FIG. 2 shows the growth rate in cm/year of patients enrolled in the NCGS with ISS, treated with various doses of GH administered by daily injection.

FIG. 3A depicts IGF-I concentrations, standardized for age and sex and expressed as SDS, by GHBP SDS (mean±SD).

FIG. 3B depicts mean 12-hour GH concentrations from overnight sampling every 20 min for 12 hr, by GHBP SDS (mean±SD) for patients enrolled in the study used to generate FIG. 2.

FIG. 4 shows the first-year annualized growth rate (cm/yr) by GHBP SDS for patients treated with human GH (hGH) who remained prepubertal during the first year of GH therapy (n=166). The shaded area represents the normal range for GHBP (−2 SDS to +2 SDS).

FIG. 5 is a graph of pre-treatment, first-year treatment, and second-year treatment growth rates for patients whose data is set forth in Table VII of Example III below having a GHBP SDS −2 (n=14) (squares) or a GHBP SDS >−2 (n=29) (circles).

FIGS. 6A and 6B show, in bar-graph form, pre-treatment (FIG. 6A) and first-year treatment (FIG. 6B) growth rates by GHBP SDS for the patients used to generate FIG. 5.

FIG. 7 shows growth status as predicted by a measure of GH secretion (e.g., stimulated or endogenous GH concentration) vs. a measure of GH responsiveness (e.g., GHBP concentration).

FIG. 8 shows the DNA sequences (SEQ ID NOS: 1 and 3, respectively) and predicted amino acid sequences (SEQ ID NOS: 2 and 4, respectively) of two GHR alleles in ISS Patient 4 (exons 4-6). The mutations in alleles 1 and 2 are boxed. The vertical bars indicate exon boundaries in the cDNA sequence.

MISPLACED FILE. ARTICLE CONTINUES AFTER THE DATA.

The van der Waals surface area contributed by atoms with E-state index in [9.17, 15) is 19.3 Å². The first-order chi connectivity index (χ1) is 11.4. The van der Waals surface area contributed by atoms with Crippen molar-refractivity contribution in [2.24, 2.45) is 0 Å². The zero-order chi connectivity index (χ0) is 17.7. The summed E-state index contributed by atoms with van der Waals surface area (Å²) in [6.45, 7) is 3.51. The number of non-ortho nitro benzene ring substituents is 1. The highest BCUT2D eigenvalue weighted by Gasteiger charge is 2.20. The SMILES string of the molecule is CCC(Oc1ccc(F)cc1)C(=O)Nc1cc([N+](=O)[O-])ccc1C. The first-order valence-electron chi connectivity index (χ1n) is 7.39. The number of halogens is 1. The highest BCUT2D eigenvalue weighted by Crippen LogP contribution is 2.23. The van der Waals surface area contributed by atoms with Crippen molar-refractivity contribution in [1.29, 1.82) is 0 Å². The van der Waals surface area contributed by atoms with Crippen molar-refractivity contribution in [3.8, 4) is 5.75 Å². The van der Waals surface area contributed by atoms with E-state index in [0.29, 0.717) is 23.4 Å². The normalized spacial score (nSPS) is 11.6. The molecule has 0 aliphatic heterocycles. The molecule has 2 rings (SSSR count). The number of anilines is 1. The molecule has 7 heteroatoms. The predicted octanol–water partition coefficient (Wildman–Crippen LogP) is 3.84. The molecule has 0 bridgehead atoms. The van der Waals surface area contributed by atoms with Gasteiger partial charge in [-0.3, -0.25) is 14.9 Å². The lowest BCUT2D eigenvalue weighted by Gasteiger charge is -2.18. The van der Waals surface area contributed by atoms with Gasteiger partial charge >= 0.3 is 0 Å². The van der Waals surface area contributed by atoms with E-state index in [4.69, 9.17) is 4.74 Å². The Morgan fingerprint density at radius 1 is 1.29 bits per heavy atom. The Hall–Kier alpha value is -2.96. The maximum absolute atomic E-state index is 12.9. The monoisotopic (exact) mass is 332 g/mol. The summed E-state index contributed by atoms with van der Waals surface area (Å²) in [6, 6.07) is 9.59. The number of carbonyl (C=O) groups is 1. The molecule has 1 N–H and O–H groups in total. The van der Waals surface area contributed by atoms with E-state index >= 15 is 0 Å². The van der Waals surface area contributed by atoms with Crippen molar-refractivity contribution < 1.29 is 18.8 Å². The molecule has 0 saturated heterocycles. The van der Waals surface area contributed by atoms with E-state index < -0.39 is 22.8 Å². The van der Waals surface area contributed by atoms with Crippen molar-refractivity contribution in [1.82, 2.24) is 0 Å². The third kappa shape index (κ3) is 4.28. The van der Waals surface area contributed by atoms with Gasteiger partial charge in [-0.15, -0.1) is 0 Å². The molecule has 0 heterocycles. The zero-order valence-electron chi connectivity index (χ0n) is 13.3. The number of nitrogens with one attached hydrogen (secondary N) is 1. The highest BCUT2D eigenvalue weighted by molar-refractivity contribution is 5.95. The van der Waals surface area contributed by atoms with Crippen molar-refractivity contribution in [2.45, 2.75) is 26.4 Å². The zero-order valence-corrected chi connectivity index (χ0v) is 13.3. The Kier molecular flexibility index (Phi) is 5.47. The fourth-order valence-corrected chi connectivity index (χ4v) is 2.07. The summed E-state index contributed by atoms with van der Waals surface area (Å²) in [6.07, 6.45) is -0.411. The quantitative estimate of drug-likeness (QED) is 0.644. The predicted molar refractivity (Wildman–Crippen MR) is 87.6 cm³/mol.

FIG. 9 shows the DNA sequences (SEQ ID NOS: 5 and 7, respectively) and predicted amino acid sequences (SEQ ID NOS: 6 and 8, respectively) of two GHR alleles in ISS Patient 2 (exon 5). The mutation in allele 2 is boxed.

FIG. 10 shows the DNA sequences (SEQ ID NOS: 9 and 11, respectively) and predicted amino acid sequences (SEQ ID NOS: 10 and 12, respectively) of two GHR alleles in ISS Patient 1 (exon 7). The mutation in allele 2 is boxed. The intron sequence is given in lower-case letters and the exon sequence in upper-case lettering. The vertical bars indicate exon boundaries in the DNA sequence.

FIG. 11 shows the DNA sequences (SEQ ID NOS: 13 and 15, respectively) and predicted amino acid sequences (SEQ ID NOS: 14 and 16, respectively) of two GHR alleles in ISS Patient 7 (exon 7). The mutation in allele 2 is boxed. The intron sequence is given in lower-case letters and the exon sequence in upper-case lettering. The vertical bars indicate exon boundaries in the DNA sequence.

FIGS. 12A-12C, 13A-13C, 14, 15A-15C, 16A-16C, 17, 18A-18C, 19, 20A-20C and 21 show the analysis of the GHR gene for patients herein (SEQ ID NOS: 17-30), and demonstrate consequential inheritance from parents, as well as growth response data for various of the patients herein. See infra for further explanatory text.

FIG. 22 is a sequencing autoradiograph of the exon/intron junction of exon 8 of the GHR showing the wild-type sequence and the mutant sequence of patient 1. Patient 1 is homozygous for a G to C transversion within codon 274 generating and ACG (Thr) codon in place of an AGG (Arg) codon.

FIGS. 23(A and B) is a restriction enzyme mapping of PCR-amplified DNA from the family members.